LeBron James gets in some practice before tomorrow's home opener, which is considered by many to be the start of a championship season. (Kevin Niedermier )New era for the Cleveland Cavaliers begins Thursday night
The Cavs open their season at home with the returning LeBron James, and many believe a championship is finally coming to Cleveland

One of the biggest home openers in NBA history unfolds tomorrow night as the team takes the court against the New York Knicks with the returning LeBron James. After no winning seasons following James’ move to Miami in 2010, expectations for this year’s campaign are very high. But as WKSU’s Kevin Niedermier reports, some of the team’s key individuals are taking it one game at a time.  Kevin Niedermier reports

Families evacuated by fracking accident in eastern Ohio are back home
Well-head near Mingo Junction was accidentally sheared off

The frack well that was blasting natural gas and fluid into the air last evening in Mingo Junction Township near Steubenville has been capped.

Jefferson County’s Emergency Management Office says a crew flown in from Texas overnight stopped the leak reportedly caused by the well-head being accidentally sheared off during a drilling operation late Tuesday.

Residents in a 2-mile radius were evacuated, but have now been allowed back into their homes. No injuries, and no damage away from the well site, have been reported. An investigation into the cause of the accident is under way.  Tim Rudell reports

Protesters on both sides of the abortion issue have gathered at the Statehouse. (File photo)Abortion remains a divisive issue in Ohio
Some criticize leaders for going to far; others for not doing enough

Advocates for abortion rights and birth control say state leaders have done a lot of things during the past four years that restrict Ohio women from being able to exercise their rights to reproductive freedom.

Statehouse correspondent Jo Ingles reports those same state leaders are being criticized for not doing enough.  Jo Ingles reports

Justice Paul Pfeifer was one of three judges calling for life in prison rather than death. (File photo)Ohio's Supreme Court narrowly upholds Ashford Thompson's death sentence
But three justices maintain life in prison is more appropriate for the killer of a Twinsburg police officer

The Ohio Supreme has upheld the death penalty for a nurse who shot a Twinsburg police officer to death. But as WKSU’s M.L. Schultze reports, three of the seven justices expressed reservations.  M.L. Schultze reports

State Sen. Charleta Tavares says what matters to a women depends on her individual situation. (Ohio Senate)Both parties try to connect with Ohio's women voters
Parties define women's issues differently

Abortion is likely the first thing that comes to many people’s minds when they hear the words "women’s issues." But that is only one issue women are concerned about. In fact, there are other issues that many women say are more significant to them.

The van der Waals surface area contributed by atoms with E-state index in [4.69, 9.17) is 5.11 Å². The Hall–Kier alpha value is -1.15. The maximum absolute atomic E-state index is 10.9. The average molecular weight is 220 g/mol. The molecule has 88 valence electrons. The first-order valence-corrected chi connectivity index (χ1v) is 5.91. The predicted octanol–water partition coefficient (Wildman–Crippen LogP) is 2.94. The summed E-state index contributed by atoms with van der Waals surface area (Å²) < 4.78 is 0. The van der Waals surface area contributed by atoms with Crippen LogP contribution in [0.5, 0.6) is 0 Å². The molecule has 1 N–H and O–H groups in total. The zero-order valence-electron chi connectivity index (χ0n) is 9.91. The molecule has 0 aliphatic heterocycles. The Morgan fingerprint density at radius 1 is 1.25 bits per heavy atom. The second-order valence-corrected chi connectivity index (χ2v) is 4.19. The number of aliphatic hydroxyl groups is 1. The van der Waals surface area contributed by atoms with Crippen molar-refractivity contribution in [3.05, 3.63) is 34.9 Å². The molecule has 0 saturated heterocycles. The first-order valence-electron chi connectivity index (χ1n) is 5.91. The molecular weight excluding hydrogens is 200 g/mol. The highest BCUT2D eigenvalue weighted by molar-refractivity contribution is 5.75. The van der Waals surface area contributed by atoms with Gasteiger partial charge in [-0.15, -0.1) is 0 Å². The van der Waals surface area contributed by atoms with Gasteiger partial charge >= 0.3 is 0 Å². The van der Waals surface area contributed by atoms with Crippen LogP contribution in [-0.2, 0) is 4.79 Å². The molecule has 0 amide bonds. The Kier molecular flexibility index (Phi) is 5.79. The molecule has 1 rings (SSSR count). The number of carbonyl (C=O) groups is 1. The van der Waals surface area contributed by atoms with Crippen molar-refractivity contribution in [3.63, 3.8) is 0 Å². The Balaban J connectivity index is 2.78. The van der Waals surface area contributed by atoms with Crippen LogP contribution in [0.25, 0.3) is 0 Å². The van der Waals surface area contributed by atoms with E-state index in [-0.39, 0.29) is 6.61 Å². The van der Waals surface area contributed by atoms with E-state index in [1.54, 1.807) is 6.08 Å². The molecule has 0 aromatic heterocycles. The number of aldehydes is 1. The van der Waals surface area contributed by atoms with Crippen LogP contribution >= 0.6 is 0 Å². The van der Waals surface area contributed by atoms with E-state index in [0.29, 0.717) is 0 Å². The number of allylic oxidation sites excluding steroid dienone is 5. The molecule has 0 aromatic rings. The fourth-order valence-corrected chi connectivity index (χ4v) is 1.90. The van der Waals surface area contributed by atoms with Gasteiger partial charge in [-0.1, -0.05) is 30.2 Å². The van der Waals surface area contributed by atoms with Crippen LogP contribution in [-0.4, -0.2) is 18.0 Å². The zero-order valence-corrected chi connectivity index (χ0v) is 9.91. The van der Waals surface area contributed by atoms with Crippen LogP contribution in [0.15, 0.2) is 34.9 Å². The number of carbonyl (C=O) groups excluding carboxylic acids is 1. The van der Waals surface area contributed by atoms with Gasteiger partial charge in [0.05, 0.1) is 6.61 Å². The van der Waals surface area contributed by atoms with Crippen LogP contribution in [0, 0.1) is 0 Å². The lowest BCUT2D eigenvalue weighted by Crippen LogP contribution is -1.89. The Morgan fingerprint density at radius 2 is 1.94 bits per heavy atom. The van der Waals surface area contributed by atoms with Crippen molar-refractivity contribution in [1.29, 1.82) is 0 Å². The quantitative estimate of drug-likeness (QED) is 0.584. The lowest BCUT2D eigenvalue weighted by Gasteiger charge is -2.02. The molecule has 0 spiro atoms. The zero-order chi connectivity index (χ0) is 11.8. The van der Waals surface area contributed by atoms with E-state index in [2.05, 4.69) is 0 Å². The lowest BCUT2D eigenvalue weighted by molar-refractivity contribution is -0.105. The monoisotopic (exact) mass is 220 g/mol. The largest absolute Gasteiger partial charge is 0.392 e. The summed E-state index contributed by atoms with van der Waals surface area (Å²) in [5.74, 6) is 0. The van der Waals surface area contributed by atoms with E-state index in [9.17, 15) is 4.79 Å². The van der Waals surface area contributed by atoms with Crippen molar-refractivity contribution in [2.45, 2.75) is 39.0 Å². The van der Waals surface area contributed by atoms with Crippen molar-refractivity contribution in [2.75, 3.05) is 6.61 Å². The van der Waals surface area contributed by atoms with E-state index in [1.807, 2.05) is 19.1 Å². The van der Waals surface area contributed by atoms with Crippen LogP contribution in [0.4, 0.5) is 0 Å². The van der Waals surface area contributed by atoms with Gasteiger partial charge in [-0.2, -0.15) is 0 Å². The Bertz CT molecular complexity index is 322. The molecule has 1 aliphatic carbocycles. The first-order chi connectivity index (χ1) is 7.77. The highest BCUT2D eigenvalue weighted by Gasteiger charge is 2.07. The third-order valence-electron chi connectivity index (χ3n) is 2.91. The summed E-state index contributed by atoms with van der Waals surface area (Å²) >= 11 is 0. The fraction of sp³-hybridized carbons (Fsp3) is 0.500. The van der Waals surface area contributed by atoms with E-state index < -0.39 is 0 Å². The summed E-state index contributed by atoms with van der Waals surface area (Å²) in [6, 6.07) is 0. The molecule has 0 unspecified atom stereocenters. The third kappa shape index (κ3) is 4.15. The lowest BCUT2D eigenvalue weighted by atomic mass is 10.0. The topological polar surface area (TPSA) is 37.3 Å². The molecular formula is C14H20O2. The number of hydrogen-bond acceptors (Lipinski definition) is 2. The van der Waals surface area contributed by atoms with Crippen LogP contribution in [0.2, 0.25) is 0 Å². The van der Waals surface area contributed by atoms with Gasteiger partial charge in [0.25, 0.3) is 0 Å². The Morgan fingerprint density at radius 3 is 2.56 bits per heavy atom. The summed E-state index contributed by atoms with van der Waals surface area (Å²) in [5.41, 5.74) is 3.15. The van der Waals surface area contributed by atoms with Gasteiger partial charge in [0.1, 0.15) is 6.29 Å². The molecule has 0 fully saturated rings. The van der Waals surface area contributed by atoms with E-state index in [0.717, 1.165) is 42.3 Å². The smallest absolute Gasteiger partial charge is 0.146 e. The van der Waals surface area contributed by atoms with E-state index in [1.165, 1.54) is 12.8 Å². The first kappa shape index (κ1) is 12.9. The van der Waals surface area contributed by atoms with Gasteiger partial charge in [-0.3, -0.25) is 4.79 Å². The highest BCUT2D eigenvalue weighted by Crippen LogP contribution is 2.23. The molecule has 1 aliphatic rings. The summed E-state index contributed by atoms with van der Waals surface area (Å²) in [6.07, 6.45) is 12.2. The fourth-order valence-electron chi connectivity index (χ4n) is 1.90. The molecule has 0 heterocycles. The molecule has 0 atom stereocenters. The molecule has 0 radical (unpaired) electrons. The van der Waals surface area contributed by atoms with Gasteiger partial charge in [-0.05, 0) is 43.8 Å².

Ohio Public Radio’s Jo Ingles reports on what those women want and how they are going about the process of getting it.  Jo Ingles reports

Former Gov. George Voinovich changed the way the state Board of Education worked during his term in office. (U.S. Senate)Seven seats are up for election this year on the Ohio Board of Education
While races are less publicized, the elections have real implications for education in the state

If you are following politics this year, you probably know most of the candidates on the ballot for statewide offices, your congressional district, and maybe a few local seats. But do you know who is running for state school board? Candidates in seven board districts are vying for votes this election for a board that exerts considerable influence over education policy.  (more)

 Championship-caliber Cavs return with a humbled owner and superstar
Owner Dan Gilbert and star LeBron James both had to admit their mistakes and do some apologizing to make Cavs reunion happen

On Thursday, the Cavs begin one of the most anticipated seasons in Cleveland sports history. LeBron James makes his return with Kyrie Irving and Kevin Love in tow. It follows a series of off-season moves that involved some planning and a lot of luck. WKSU commentator Terry Pluto recently talked with owner Dan Gilbert, who said it’s been a humbling experience.  Amanda Rabinowitz reports


Tuesday, October 28, 2014

Current Ohio Congressional Districts   (Ohio Development.gov)Re-election is a sure bet for two Northeast Ohio congressmen
Neither Gibbs nor Ryan is facing an active opposition campaign

Northeast Ohio is carved up among eight Congressional districts.  WKSU’s Tim Rudell reports on two of them, where voters essentially have one choice.  Tim Rudell reports

Chris Boring with Boulevard Strategies says retailers who use social media attract people who aren't necessarily in the labor market.  (Boulevard Strategies )Retailers advertise seasonal work on social media
Retailers such as Macy's are using Facebook and Twitter to attract people to fill positions

People looking to get seasonal work often turn to the internet or the old-fashioned “want ads” for job postings.  But this year, some retailers are taking a more proactive approach: social media ads. For Ohio Public Radio, WOSU’s Mandie Trimble reports.  (more)